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Dina Nath Batra’s plan: ban teaching of foreign languages in schools

Dina Nath Batra is demanding an overhaul of the school education and has sent in a string of proposals to human resource development minister Smriti Irani. Historians slam Batra books, call them 'fantasy'

india Updated: Jul 29, 2014 10:56 IST
Vanita Shrivastava
Vanita Shrivastava
Hindustan Times
Dina Nath Batra,RSS,schools

No foreign collaborations for CBSE, ban on teaching of foreign languages in school and a call centre to inculcate “values and nationalism” in students and much more is on the wish-list of retired controversial teacher Dina Nath Batra.

Batra, who has strong Hindutva leanings and positions himself as an educationist, is demanding an overhaul of the school education and has sent in a string of proposals to human resource development minister Smriti Irani.

The minister is yet to respond to suggestions sent by Batra, who a few months ago forced Penguin India to withdraw a book on Hinduism by a US academic.

Though he denies links with the Rashtriya Swayamsewak Sangh, Batra’s demands are being seen as an attempt to saffronise school education.

Read: It is high time that NCERT text books are revised, says Batra

His books were recently prescribed as supplementary reading in schools of Gujarat, where the BJP is in power, and have evoked strong reaction for their "absurd and fantasy" content, which is also blatantly racist.

An alumnus of Lahore University, the 85-year-old in an interview to Hindustan Times defended his books, saying teachers should interpret the content and help the students to understand it. "I have presented short stories to tell students that we Indians are not inferior to anyone," he said.

Chief of Shiksha Sanskriti Utthan Nyas (Trust for Uplift of Education and Culture), Batra, who in 2008 forced Delhi University to drop poet and scholar AK Ramanujam’s essay, has come down hard on the Central Board for Secondary Education (CBSE) for making Sanskrit an optional language, clubbing it with German, French, Spanish and Chinese. Batra wants schools to go back to the system when Sanskrit was a mandatory language.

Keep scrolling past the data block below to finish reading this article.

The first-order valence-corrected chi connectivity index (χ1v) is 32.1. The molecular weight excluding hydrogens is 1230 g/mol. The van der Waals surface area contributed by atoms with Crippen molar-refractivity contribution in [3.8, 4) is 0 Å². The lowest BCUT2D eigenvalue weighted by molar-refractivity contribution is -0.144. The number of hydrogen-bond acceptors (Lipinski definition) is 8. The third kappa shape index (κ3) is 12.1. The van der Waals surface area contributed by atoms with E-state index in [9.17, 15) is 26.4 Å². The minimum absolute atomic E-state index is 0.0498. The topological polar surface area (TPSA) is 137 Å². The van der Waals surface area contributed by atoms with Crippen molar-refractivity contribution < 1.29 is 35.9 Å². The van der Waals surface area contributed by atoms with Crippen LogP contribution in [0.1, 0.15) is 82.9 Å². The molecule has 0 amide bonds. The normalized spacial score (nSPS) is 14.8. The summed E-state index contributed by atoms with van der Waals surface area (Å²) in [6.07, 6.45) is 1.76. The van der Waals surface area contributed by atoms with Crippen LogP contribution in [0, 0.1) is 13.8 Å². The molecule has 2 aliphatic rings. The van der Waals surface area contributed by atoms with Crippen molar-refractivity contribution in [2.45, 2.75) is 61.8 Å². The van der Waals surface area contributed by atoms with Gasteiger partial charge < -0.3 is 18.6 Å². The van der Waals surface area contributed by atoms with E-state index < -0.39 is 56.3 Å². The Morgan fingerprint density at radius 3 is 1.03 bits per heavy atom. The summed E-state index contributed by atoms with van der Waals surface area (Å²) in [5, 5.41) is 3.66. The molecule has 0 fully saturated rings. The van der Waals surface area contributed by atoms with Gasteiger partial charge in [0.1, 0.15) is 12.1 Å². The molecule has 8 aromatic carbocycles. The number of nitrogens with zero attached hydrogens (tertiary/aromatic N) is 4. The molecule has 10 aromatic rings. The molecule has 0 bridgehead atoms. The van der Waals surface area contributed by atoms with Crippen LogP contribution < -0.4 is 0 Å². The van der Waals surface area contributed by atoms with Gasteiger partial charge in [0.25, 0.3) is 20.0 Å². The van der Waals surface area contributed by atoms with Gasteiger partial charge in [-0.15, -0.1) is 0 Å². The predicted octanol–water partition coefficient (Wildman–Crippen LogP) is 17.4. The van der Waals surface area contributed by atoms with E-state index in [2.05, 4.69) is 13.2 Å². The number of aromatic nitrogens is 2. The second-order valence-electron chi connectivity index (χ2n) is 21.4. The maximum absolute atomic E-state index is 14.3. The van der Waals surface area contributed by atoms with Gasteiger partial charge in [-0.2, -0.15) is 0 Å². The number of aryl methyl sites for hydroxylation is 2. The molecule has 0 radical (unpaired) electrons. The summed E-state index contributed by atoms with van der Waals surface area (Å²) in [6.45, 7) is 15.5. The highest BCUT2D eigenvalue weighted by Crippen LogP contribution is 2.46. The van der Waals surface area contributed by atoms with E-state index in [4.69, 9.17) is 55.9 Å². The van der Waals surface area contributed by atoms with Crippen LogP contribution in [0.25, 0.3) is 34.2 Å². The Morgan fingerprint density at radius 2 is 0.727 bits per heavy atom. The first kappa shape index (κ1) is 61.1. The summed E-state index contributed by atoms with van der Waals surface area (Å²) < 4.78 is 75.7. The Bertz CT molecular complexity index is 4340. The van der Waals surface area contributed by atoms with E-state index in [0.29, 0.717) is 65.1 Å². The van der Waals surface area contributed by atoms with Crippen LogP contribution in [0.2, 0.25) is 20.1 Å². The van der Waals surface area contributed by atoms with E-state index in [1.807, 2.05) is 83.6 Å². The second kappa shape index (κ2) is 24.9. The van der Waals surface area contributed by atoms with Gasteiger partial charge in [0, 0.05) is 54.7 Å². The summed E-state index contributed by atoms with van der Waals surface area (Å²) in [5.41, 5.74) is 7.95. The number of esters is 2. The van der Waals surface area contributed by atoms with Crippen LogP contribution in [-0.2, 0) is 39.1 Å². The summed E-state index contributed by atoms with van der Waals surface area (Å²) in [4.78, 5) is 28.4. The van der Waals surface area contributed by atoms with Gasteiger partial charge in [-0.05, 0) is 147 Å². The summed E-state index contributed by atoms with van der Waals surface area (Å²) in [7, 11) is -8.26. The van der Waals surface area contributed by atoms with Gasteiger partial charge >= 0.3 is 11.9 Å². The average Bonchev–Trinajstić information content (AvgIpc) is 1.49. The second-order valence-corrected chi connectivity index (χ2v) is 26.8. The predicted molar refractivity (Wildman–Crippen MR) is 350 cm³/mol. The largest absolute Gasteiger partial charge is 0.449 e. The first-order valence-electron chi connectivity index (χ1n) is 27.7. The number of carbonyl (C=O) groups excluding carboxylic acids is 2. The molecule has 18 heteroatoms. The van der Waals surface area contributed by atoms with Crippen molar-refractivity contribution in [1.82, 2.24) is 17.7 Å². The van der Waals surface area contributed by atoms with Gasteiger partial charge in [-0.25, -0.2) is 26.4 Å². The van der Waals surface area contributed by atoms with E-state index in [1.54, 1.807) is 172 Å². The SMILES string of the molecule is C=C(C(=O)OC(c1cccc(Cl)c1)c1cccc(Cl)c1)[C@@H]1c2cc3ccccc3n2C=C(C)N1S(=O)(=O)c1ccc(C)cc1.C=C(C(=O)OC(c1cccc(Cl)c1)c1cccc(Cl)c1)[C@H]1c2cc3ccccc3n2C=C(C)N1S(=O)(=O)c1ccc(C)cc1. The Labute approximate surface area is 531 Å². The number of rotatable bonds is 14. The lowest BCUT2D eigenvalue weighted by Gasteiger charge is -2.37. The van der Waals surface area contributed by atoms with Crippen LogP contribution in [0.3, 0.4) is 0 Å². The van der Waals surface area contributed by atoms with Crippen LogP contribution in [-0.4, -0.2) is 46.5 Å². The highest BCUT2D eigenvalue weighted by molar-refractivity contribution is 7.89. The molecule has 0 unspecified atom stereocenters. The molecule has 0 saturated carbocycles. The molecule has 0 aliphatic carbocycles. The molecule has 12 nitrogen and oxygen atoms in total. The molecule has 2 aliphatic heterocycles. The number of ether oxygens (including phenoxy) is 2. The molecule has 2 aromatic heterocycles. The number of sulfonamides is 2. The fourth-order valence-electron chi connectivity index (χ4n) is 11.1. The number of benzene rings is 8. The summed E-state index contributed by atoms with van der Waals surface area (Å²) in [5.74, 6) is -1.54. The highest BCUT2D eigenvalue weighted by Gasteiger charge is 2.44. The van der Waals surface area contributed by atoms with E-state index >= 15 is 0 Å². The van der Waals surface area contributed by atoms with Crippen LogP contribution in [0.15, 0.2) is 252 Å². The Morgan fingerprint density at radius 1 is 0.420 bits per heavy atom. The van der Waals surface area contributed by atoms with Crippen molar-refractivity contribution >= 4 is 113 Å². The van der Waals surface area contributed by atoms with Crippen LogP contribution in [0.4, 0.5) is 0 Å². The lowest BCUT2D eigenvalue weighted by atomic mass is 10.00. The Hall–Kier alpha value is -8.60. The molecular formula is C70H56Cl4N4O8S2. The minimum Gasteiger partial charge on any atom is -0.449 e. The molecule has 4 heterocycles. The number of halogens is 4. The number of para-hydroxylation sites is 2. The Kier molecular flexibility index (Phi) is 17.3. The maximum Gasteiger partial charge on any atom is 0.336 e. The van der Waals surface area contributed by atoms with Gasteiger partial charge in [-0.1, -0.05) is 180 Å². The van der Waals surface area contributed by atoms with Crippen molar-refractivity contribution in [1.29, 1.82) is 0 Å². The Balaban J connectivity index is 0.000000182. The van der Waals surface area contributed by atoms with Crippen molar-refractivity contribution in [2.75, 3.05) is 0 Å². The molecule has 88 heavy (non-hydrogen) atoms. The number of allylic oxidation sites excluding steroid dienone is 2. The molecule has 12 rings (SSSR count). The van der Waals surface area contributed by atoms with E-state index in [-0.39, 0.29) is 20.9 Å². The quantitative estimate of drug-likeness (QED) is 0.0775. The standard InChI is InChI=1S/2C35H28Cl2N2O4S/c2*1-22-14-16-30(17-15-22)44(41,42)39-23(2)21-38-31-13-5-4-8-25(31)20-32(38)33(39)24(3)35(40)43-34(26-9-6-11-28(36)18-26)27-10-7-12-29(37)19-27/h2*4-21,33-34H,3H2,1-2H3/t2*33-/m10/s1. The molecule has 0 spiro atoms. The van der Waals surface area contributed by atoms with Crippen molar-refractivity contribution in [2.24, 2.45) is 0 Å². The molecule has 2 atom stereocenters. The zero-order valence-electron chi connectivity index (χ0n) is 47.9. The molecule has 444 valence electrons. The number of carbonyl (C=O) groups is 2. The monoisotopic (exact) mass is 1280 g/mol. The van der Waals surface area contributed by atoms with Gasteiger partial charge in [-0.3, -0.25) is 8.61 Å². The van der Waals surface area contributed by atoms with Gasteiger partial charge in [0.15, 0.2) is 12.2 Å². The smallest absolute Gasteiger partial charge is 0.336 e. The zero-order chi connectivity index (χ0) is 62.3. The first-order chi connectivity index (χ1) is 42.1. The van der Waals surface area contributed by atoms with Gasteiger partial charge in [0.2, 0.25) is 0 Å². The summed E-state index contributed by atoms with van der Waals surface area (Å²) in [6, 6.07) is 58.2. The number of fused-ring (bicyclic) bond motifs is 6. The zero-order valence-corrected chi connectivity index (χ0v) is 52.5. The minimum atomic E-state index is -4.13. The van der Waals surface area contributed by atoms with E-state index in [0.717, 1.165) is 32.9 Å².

"Those who have studied German instead of Sanskrit are being taken to Germany for a joy tour in German. The expenditure is being incurred by Max Muller Society. This should be immediately stopped," his 23-page note, a copy of which is with HT, to the minister reads.

The national school board and the National Council for Education Research and Training (NCERT), which advises the government on school education and also publishes text books, should not have any foreign tie-ups. The CBSE should design a syllabus based on “Indian values”, says the note that was sent to Irani a few weeks ago.

Read: Historians slam Dina Nath Batra books, call them 'fantasy'

Batra has accused NCERT of distorting history, saying it was work of "Marx"(Karl) and "Macaulay’s sons". He also wants all Urdu and English words to be deleted from Hindi books. NCERT syllabus is followed by all CBSE schools.

Never shy of legal battles, Batra has taken the NCERT to court for “use of derogatory words” and teaching of “German instead of Sanskrit” in Central Schools.

Read: I have no connection with the PM, says controversial teacher Dina Nath Batra

First Published: Jul 29, 2014 00:17 IST